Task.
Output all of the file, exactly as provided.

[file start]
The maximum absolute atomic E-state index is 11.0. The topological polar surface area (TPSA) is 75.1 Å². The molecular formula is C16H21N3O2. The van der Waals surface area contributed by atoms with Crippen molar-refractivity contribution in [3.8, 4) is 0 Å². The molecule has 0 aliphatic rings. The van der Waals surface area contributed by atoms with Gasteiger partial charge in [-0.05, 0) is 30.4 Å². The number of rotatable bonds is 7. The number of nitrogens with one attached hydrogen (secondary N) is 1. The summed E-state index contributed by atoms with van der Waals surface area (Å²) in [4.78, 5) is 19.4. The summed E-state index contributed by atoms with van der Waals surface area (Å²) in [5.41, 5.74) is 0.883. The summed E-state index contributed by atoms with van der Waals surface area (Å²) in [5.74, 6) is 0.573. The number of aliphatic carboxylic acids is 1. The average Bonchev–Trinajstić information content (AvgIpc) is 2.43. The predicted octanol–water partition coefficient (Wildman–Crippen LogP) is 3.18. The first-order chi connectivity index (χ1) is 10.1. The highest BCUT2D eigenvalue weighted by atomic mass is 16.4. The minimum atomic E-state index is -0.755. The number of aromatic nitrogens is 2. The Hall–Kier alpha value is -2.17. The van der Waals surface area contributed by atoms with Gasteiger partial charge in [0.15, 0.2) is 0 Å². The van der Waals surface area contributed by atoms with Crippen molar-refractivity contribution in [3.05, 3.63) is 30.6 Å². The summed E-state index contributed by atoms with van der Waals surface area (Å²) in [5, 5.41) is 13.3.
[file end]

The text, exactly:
The maximum absolute atomic E-state index is 11.0. The topological polar surface area (TPSA) is 75.1 Å². The molecular formula is C16H21N3O2. The van der Waals surface area contributed by atoms with Crippen molar-refractivity contribution in [3.8, 4) is 0 Å². The molecule has 0 aliphatic rings. The van der Waals surface area contributed by atoms with Gasteiger partial charge in [-0.05, 0) is 30.4 Å². The number of rotatable bonds is 7. The number of nitrogens with one attached hydrogen (secondary N) is 1. The summed E-state index contributed by atoms with van der Waals surface area (Å²) in [4.78, 5) is 19.4. The summed E-state index contributed by atoms with van der Waals surface area (Å²) in [5.41, 5.74) is 0.883. The summed E-state index contributed by atoms with van der Waals surface area (Å²) in [5.74, 6) is 0.573. The number of aliphatic carboxylic acids is 1. The average Bonchev–Trinajstić information content (AvgIpc) is 2.43. The predicted octanol–water partition coefficient (Wildman–Crippen LogP) is 3.18. The first-order chi connectivity index (χ1) is 10.1. The highest BCUT2D eigenvalue weighted by atomic mass is 16.4. The minimum atomic E-state index is -0.755. The number of aromatic nitrogens is 2. The Hall–Kier alpha value is -2.17. The van der Waals surface area contributed by atoms with Gasteiger partial charge in [0.15, 0.2) is 0 Å². The van der Waals surface area contributed by atoms with Crippen molar-refractivity contribution in [3.05, 3.63) is 30.6 Å². The summed E-state index contributed by atoms with van der Waals surface area (Å²) in [5, 5.41) is 13.3.